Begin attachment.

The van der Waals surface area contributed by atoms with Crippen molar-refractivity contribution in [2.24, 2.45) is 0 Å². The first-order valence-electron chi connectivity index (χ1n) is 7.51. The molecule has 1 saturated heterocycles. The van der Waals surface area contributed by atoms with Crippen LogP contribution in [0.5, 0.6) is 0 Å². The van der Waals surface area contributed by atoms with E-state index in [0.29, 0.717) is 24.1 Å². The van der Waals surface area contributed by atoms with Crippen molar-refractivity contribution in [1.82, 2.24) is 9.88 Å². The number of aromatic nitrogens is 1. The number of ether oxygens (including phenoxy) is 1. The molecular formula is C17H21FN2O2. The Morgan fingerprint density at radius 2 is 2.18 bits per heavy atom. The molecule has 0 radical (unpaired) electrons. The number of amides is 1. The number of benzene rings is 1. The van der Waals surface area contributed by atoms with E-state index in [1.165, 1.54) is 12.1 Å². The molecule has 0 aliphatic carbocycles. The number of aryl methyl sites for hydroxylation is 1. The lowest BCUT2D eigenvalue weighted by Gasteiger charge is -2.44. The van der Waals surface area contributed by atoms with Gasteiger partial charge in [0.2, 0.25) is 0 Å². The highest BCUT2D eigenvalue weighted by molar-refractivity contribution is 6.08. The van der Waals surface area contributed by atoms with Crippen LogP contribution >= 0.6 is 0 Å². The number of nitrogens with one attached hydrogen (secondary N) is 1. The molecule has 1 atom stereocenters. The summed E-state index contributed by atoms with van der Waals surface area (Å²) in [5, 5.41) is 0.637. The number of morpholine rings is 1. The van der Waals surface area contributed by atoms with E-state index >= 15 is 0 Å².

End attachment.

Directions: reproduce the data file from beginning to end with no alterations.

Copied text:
The van der Waals surface area contributed by atoms with Crippen molar-refractivity contribution in [2.24, 2.45) is 0 Å². The first-order valence-electron chi connectivity index (χ1n) is 7.51. The molecule has 1 saturated heterocycles. The van der Waals surface area contributed by atoms with Crippen LogP contribution in [0.5, 0.6) is 0 Å². The van der Waals surface area contributed by atoms with E-state index in [0.29, 0.717) is 24.1 Å². The van der Waals surface area contributed by atoms with Crippen molar-refractivity contribution in [1.82, 2.24) is 9.88 Å². The number of aromatic nitrogens is 1. The number of ether oxygens (including phenoxy) is 1. The molecular formula is C17H21FN2O2. The Morgan fingerprint density at radius 2 is 2.18 bits per heavy atom. The molecule has 0 radical (unpaired) electrons. The number of amides is 1. The number of benzene rings is 1. The van der Waals surface area contributed by atoms with E-state index in [1.165, 1.54) is 12.1 Å². The molecule has 0 aliphatic carbocycles. The number of aryl methyl sites for hydroxylation is 1. The lowest BCUT2D eigenvalue weighted by Gasteiger charge is -2.44. The van der Waals surface area contributed by atoms with Gasteiger partial charge in [0.2, 0.25) is 0 Å². The highest BCUT2D eigenvalue weighted by molar-refractivity contribution is 6.08. The van der Waals surface area contributed by atoms with Crippen LogP contribution >= 0.6 is 0 Å². The number of nitrogens with one attached hydrogen (secondary N) is 1. The molecule has 1 atom stereocenters. The summed E-state index contributed by atoms with van der Waals surface area (Å²) in [5, 5.41) is 0.637. The number of morpholine rings is 1. The van der Waals surface area contributed by atoms with E-state index >= 15 is 0 Å².